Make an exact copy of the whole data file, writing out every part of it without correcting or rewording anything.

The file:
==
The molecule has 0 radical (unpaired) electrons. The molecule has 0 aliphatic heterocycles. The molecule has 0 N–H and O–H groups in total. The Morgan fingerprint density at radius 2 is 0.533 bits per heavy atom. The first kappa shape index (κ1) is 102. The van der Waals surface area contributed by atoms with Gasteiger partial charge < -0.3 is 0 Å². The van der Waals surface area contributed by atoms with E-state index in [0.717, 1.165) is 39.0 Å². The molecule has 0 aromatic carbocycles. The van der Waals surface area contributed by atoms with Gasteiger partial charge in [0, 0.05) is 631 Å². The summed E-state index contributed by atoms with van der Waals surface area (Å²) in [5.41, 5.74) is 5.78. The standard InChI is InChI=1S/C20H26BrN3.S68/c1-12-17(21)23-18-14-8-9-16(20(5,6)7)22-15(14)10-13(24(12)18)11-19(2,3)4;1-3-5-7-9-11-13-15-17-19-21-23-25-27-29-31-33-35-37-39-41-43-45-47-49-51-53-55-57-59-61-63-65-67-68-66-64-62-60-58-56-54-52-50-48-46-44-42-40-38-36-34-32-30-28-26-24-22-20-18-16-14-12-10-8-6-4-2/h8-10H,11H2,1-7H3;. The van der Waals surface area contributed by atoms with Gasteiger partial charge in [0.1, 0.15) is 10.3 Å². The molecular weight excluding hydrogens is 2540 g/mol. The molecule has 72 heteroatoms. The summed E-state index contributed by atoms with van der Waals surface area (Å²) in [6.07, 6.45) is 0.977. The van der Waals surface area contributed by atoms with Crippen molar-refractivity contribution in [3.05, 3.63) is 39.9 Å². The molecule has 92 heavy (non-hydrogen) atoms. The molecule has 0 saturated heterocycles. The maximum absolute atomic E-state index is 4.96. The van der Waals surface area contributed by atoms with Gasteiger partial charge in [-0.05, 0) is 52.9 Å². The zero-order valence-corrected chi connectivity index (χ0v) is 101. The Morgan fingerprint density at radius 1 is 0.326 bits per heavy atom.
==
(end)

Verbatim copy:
The molecule has 0 radical (unpaired) electrons. The molecule has 0 aliphatic heterocycles. The molecule has 0 N–H and O–H groups in total. The Morgan fingerprint density at radius 2 is 0.533 bits per heavy atom. The first kappa shape index (κ1) is 102. The van der Waals surface area contributed by atoms with Gasteiger partial charge < -0.3 is 0 Å². The van der Waals surface area contributed by atoms with E-state index in [0.717, 1.165) is 39.0 Å². The molecule has 0 aromatic carbocycles. The van der Waals surface area contributed by atoms with Gasteiger partial charge in [0, 0.05) is 631 Å². The summed E-state index contributed by atoms with van der Waals surface area (Å²) in [5.41, 5.74) is 5.78. The standard InChI is InChI=1S/C20H26BrN3.S68/c1-12-17(21)23-18-14-8-9-16(20(5,6)7)22-15(14)10-13(24(12)18)11-19(2,3)4;1-3-5-7-9-11-13-15-17-19-21-23-25-27-29-31-33-35-37-39-41-43-45-47-49-51-53-55-57-59-61-63-65-67-68-66-64-62-60-58-56-54-52-50-48-46-44-42-40-38-36-34-32-30-28-26-24-22-20-18-16-14-12-10-8-6-4-2/h8-10H,11H2,1-7H3;. The van der Waals surface area contributed by atoms with Gasteiger partial charge in [0.1, 0.15) is 10.3 Å². The molecular weight excluding hydrogens is 2540 g/mol. The molecule has 72 heteroatoms. The summed E-state index contributed by atoms with van der Waals surface area (Å²) in [6.07, 6.45) is 0.977. The van der Waals surface area contributed by atoms with Crippen molar-refractivity contribution in [3.05, 3.63) is 39.9 Å². The molecule has 92 heavy (non-hydrogen) atoms. The molecule has 0 saturated heterocycles. The maximum absolute atomic E-state index is 4.96. The van der Waals surface area contributed by atoms with Gasteiger partial charge in [-0.05, 0) is 52.9 Å². The zero-order valence-corrected chi connectivity index (χ0v) is 101. The Morgan fingerprint density at radius 1 is 0.326 bits per heavy atom.